Steven Matz has been productive and relatively healthy for Toronto, but most of his managers are likely waiting for the other shoe to drop. Matz has not been quite as consistent since his COVID-related IL stint, and his 4.60 ERA might make him an appealing target considering his xERA sits a full run lower at 3.67. Matz’ 9.71 K/9 is actually the second-highest of his career behind last year’s shortened-season (10.57), and it points to more sustained swing-and-miss stuff. Best of all, the 2.61 BB/9 is the lowest since 2017. Pitching in front of Toronto’s loaded offense should give Matz plenty of run support to potentially double his seven wins in the second half.

Sell High

Kyle Schwarber (OF – WAS)
Kyle Schwarber has been on an absolute tear,  tying Barry Bonds for the most HR (16) in MLB history over an 18-game span. His 15 HRs are also tied for the second-most in June in a single season, trailing only Sammy Sosa. Schwarber’s BABIP isn’t abnormally high (.273), and his xwOBA (.397) is actually higher than his wOBA (.383), so why sell now? First, the current rate of production is simply unsustainable. Secondly, power is easier to find on the waiver wire than other commodities. Most importantly, Schwarber’s BB% (10.2%) is lower than his career norm, while his K% (29.0%) remains as high as it was last year. Now, he’s hurt with a hamstring strain, which is the type of injury that tends to linger and recur. You might not get quite as much in return while he nurses the injury, but if regression is all that awaits upon his return, you might as well cash out now rather than let him clog up a roster spot.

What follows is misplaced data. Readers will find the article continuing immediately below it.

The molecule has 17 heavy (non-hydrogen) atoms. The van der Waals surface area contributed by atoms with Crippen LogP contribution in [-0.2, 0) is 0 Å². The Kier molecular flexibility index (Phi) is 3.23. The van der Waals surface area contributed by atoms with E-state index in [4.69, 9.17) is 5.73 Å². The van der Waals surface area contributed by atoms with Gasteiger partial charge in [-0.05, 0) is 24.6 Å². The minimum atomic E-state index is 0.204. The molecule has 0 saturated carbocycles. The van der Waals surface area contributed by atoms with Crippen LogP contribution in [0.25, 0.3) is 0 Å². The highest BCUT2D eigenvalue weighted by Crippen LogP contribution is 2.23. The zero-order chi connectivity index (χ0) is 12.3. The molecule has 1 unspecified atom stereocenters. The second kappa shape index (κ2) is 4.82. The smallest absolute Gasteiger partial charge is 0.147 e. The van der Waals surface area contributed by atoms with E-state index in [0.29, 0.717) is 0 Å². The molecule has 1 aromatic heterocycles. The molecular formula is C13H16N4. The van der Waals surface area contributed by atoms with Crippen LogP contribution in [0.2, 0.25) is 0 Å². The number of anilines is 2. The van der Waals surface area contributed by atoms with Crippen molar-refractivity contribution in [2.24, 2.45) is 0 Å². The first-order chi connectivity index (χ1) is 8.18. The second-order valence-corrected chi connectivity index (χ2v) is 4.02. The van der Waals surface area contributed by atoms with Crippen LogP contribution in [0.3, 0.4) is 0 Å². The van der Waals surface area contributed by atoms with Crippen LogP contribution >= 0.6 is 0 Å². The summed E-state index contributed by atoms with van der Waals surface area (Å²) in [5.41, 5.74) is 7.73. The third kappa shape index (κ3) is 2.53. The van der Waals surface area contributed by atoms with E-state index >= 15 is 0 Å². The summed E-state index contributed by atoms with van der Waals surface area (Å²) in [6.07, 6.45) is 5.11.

Juan Soto (OF – WAS)
Juan Soto was a “Buy Low” target for a while here, but now might be the time to deal him if you have him. Soto still hasn’t unlocked his upside this season (.420 xwOBA vs. .362 wOBA), but there is one metric which portends disappointment in the power department for the second half. Soto’s launch angle (5.2) ranks in the bottom-10 in baseball. Most projections peg him for another 15-17 home runs rest of the season, and unless he can raise that launch angle, those projections will probably hold. That would mean a total of 25 dingers to go along with a near .300 average and half a dozen or so steals. That’s a perfectly fine player who contributed across the board, but those numbers fall short of the expectations managers had who drafted Soto with a top-6 pick.

Bo Bichette (SS – TOR)
Bo BuehlerBichette has 15 home runs on the season to go with a dozen steals, flirting with a 30/30 pace. Unfortunately, like with Soto, Bichette’s launch angle (4.7) ranks near the bottom of the league, well short of what he posted in 2019 (10.4) and 2020 (12.0). Most projections have him mashing more than a dozen more dingers to go along with double-digit steals, making him a lock for a 20/20 season. That said, if a manager thinks Bichette will go 30/30 this season, the return could be enticing enough to move him now.

Walker Buehler (SP – LAD)
First the All-Star snub, and now this? When will the outrageous blasphemy end?! Hear me out here, ok? Buehler has been outstanding (8-1, 2.35 ERA with 101 Ks so far). However, Buehler’s 8.80 K/9 is far lower than the K/9 rates over 10.0 that he posted in 2019 and 2020, and it’s hard to see that changing now that his spin rates are down after baseball’s crackdown on foreign substances. Buehler’s xERA (3.54) is more than a run higher than his ERA, so if you can get a first-rate return on Buehler, it’s not a bad idea to move him.

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Paul Ghiglieri is a featured writer at FantasyPros. For more from Paul, check out his archive and follow him @FantasyEvolves.